more brief writing tips

Type I: Guidelines for Students Writing A
rt and Creative Humanities SURF
Proposals
Your SURF
Art and Humanities Proposal should place your project in a larger creative
context, while providing specific details about your objectives, process and product, as
well as the anticipated impact on your development as an artist and/or humanist. A
typical problem is to offer too broad a discussion and too much personal background.
The directions below are intended to help you organize your proposal and present your
information in a way that balances significance and detail and meets the requirement
s
of grant
giving agencies, including the Undergraduate Research Office (URO). Please
include the headings in the proposal exactly as they appear below. The proposal should
be no longer than three pages.
Part I. Abstract
The Abstract is a brief but speci
fic statement of the project’s objectives, methods, and
impact as you as an artist, musician, and/or humanist: what you hope to accomplish,
using what means and resources, and why is the project important to you, your field,
and to the larger world?
Part
II. Project Narrative
The project narrative is a detailed discussion of your proposed project, including the
objectives, the methods you plan to use, and how your project relates and contributes to
the particular creative field(s).
Here is what you shoul
d include in your proposal:
A.
A detailed description of the creative work you intend to undertake
1. What makes it original?
2. Why is it important that you undertake this project?
Objective or goal:
What do you want to achieve?
Conceptual approach:
How are you approaching this project?
Issues:
What concern, problem, or need will the work address?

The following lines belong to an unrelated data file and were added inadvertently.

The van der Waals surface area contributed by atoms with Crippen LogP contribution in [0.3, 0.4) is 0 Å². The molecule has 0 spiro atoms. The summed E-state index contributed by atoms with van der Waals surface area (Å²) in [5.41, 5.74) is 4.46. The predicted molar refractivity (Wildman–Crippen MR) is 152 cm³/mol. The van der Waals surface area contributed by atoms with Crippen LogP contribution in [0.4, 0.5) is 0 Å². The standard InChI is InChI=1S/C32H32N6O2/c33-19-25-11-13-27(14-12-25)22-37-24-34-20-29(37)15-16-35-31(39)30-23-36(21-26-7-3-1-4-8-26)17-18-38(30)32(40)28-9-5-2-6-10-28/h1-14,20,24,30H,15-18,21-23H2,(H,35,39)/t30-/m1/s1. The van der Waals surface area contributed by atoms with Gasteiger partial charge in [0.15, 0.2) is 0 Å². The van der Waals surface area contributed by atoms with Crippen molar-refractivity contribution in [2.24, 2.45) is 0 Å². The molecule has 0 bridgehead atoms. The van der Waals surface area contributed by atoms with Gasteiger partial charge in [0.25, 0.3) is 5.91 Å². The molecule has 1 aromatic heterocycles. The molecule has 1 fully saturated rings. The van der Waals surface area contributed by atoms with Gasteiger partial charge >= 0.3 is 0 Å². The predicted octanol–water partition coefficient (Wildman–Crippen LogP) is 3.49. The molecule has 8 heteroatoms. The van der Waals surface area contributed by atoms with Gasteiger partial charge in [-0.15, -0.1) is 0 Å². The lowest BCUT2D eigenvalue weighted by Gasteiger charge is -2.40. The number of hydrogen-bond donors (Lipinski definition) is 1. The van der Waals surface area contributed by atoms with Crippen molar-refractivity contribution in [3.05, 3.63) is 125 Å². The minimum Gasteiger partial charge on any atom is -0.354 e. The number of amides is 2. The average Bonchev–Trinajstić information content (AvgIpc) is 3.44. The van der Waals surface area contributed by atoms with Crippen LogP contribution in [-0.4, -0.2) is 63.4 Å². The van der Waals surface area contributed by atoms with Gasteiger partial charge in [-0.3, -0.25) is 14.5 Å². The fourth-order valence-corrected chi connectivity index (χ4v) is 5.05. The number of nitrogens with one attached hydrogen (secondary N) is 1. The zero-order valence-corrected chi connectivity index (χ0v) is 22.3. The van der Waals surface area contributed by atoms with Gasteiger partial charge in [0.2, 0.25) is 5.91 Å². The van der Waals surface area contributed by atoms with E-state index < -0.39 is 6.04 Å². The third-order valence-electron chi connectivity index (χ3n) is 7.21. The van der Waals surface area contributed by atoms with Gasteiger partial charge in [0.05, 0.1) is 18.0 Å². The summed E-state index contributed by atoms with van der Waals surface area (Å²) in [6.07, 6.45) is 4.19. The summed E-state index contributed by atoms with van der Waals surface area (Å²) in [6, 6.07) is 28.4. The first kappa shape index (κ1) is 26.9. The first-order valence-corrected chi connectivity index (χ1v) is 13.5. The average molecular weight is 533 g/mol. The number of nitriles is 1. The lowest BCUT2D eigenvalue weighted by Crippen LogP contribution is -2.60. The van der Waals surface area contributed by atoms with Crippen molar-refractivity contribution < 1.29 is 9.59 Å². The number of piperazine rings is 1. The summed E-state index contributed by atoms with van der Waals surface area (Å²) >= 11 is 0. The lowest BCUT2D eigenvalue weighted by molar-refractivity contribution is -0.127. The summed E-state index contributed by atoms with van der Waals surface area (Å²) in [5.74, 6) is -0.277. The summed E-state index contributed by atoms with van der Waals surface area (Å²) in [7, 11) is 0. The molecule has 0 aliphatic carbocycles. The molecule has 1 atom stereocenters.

Approach:
What medium and genre will you be using and why are they
appropriate for this work?
Vision:
What is your vision for the final project?
B.
A di
scussion of how the proposed work fits into and advances the field’s
current creative context and conversation.
1. What are the sources of inspiration for this project?
2. How does it build on or differ from past or current work by others in
the fields?
In related fields?
3. In what specific ways will this work advance the current creative
context and conversation?

Part III. Process
Describe the process involved with the project.
A. How do you plan to accomplish the project?
B. Provide a detailed ti
meline, including:
1.
Pre
production research
2.
Production schedule itemizing tasks and allocating time
3.
Post
production, if applicable
Part
I
V. Outcomes
Outline the outcomes of your project.
A. Benefit to the artist and hu
manist: How will this project/product enhance
your interests and skills, directions and opportunities for further work?
B. Exhibition/Presentation: In addition to Meeting of the Minds (our annual
campus
wide research symposium), how, where and when do you
plan to
present your work? If no additional exhibition beyond Meeting of the Minds
is planned, how will you disseminate the knowledge gained from the project?
Part V
. Supporting Materials
All proposals must contain supporting materials to clarify the
proposal. These include
prior art or creative work; links to CD/DVD documentation; music compositions;
sketches of proposed work; preliminary research; archive information, etc.
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